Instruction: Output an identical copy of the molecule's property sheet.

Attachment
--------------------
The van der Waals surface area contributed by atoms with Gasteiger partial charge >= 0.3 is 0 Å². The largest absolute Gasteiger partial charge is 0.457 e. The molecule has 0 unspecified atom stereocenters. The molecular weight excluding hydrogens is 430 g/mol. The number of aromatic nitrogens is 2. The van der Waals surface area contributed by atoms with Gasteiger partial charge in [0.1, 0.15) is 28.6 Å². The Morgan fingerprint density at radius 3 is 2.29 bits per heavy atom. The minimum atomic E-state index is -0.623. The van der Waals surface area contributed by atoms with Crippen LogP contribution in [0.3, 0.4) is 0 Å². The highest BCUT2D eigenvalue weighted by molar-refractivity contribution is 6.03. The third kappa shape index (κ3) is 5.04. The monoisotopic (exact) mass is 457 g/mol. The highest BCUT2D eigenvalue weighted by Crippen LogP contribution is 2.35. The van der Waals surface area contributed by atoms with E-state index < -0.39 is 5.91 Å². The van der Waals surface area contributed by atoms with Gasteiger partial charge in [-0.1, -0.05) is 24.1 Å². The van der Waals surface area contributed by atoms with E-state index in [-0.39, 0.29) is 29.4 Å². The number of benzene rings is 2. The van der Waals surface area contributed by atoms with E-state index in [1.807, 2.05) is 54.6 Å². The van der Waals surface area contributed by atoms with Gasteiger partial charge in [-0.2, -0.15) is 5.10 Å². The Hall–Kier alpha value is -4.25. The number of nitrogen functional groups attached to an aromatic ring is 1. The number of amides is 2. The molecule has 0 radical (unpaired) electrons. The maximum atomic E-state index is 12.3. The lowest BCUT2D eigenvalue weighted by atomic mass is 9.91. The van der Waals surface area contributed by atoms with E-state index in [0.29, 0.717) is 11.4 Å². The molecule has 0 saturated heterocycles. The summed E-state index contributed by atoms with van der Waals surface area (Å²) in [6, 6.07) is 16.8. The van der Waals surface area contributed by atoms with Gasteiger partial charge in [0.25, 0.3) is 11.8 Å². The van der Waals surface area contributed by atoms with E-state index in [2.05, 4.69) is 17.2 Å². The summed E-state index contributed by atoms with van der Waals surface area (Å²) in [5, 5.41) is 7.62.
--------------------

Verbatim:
The van der Waals surface area contributed by atoms with Gasteiger partial charge >= 0.3 is 0 Å². The largest absolute Gasteiger partial charge is 0.457 e. The molecule has 0 unspecified atom stereocenters. The molecular weight excluding hydrogens is 430 g/mol. The number of aromatic nitrogens is 2. The van der Waals surface area contributed by atoms with Gasteiger partial charge in [0.1, 0.15) is 28.6 Å². The Morgan fingerprint density at radius 3 is 2.29 bits per heavy atom. The minimum atomic E-state index is -0.623. The van der Waals surface area contributed by atoms with Crippen LogP contribution in [0.3, 0.4) is 0 Å². The highest BCUT2D eigenvalue weighted by molar-refractivity contribution is 6.03. The third kappa shape index (κ3) is 5.04. The monoisotopic (exact) mass is 457 g/mol. The highest BCUT2D eigenvalue weighted by Crippen LogP contribution is 2.35. The van der Waals surface area contributed by atoms with E-state index < -0.39 is 5.91 Å². The van der Waals surface area contributed by atoms with Gasteiger partial charge in [-0.1, -0.05) is 24.1 Å². The van der Waals surface area contributed by atoms with E-state index in [-0.39, 0.29) is 29.4 Å². The number of benzene rings is 2. The van der Waals surface area contributed by atoms with E-state index in [1.807, 2.05) is 54.6 Å². The van der Waals surface area contributed by atoms with Gasteiger partial charge in [-0.2, -0.15) is 5.10 Å². The Hall–Kier alpha value is -4.25. The number of nitrogen functional groups attached to an aromatic ring is 1. The number of amides is 2. The molecule has 0 radical (unpaired) electrons. The maximum atomic E-state index is 12.3. The lowest BCUT2D eigenvalue weighted by atomic mass is 9.91. The van der Waals surface area contributed by atoms with E-state index in [0.29, 0.717) is 11.4 Å². The molecule has 0 saturated heterocycles. The summed E-state index contributed by atoms with van der Waals surface area (Å²) in [6, 6.07) is 16.8. The van der Waals surface area contributed by atoms with Gasteiger partial charge in [0.25, 0.3) is 11.8 Å². The van der Waals surface area contributed by atoms with E-state index in [2.05, 4.69) is 17.2 Å². The summed E-state index contributed by atoms with van der Waals surface area (Å²) in [5, 5.41) is 7.62.